Munk One Students Develop Local Solutions to Global Challenges
A Recap of the 2023 Dragon’s Den Competition
On April 13th, the Munk One program hosted yet another successful Dragon’s Den competition, which was in-person for the first time since 2019. The annual Munk One Dragon’s Den competition gives students an opportunity to pitch interventions they develop in teams during the MUN105Y1 course. These interventions seek to address some of the world’s most pressing challenges through the lens of the UN Sustainable Development Goals, which are presented to a panel of judges for feedback.
This year’s panel of judges was comprised of three esteemed experts and leaders in international development: Maxime Matthew, a Programs Officer at Fora: Network for Change, where she manages the development and implementation of the Global Summit training program, the Global Mentorship program, and the Community Engagement strategy; Heather Simpson, a non-profit and social enterprise consultant who supports the growth and development of socially focused organizations; and Elly Vandenberg, the Director of the United Nations World Food Programme (WFP) Global Office in Canada.
From Balcony Butterflies, an initiative that seeks to address the declining population levels of butterflies and the accessibility of green spaces across Toronto, to Project B-Safe, an innovative intervention that seeks to deliver water filters to the Palia Kalan municipality in Northern India, Munk One students echoed the interdisciplinarity of the program through innovative solutions that draw from different academic fields.
Similarly, students were quick to take advantage of digital technologies to expand the outreach of their interventions. For example, PATHS, an initiative that seeks to address the transition issues that students with ASD face when transitioning into post-secondary education, developed a digital platform that centralizes information on accessibility services offered in colleges and universities across Ontario.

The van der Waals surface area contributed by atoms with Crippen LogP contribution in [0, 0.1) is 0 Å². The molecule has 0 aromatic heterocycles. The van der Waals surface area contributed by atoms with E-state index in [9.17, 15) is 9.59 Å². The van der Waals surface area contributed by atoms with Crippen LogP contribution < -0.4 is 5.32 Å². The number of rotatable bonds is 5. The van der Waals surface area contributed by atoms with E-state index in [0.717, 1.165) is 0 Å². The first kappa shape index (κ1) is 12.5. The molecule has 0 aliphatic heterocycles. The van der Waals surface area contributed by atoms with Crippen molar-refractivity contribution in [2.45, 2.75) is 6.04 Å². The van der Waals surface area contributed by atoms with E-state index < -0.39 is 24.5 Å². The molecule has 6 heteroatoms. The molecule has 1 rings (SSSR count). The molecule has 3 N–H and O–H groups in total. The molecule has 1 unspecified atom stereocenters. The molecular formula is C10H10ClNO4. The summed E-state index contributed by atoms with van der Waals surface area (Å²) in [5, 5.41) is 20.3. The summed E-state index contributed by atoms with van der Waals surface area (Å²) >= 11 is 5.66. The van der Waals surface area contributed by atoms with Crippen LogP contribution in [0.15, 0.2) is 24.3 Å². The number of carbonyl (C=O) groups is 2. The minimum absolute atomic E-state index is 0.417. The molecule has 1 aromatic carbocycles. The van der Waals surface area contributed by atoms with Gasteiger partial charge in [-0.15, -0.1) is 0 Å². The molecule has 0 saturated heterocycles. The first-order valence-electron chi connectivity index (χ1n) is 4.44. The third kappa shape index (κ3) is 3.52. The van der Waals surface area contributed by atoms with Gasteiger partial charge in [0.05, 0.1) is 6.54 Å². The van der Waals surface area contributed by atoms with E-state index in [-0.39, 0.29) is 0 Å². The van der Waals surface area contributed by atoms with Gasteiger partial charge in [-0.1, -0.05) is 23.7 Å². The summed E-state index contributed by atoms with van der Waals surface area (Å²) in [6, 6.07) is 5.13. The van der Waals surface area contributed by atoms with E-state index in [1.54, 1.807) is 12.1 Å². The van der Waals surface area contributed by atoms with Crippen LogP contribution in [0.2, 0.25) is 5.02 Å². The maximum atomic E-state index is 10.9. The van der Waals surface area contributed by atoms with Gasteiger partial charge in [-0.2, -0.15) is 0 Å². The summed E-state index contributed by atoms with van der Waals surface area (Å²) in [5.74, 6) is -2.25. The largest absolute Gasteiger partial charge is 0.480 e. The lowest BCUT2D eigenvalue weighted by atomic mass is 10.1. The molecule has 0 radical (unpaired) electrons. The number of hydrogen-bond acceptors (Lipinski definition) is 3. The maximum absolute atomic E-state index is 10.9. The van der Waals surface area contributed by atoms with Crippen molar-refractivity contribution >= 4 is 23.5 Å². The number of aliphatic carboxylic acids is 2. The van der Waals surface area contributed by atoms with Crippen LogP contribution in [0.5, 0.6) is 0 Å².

The Peace, Justice, and Strong Institutions team created an initiative to produce and distribute “I voted!” stickers with QR codes that allow voters to visualize the impact of their vote to increase voter turnout.
The winning team, SDG 3 (Good Health & Well-being), proposed an intervention that forms relationships with doulas who will act as liaisons with Thunder Bay’s health system to address issues of prenatal care for Indigenous persons in North-Western Ontario, which the judges praised for their close collaboration with local stakeholders.
As always, Munk One students went above and beyond to develop local solutions to global challenges through collaborative, innovative, and interdisciplinary perspectives. Congratulations to the Munk One 2022-23 cohort for their hard work and wonderful presentations!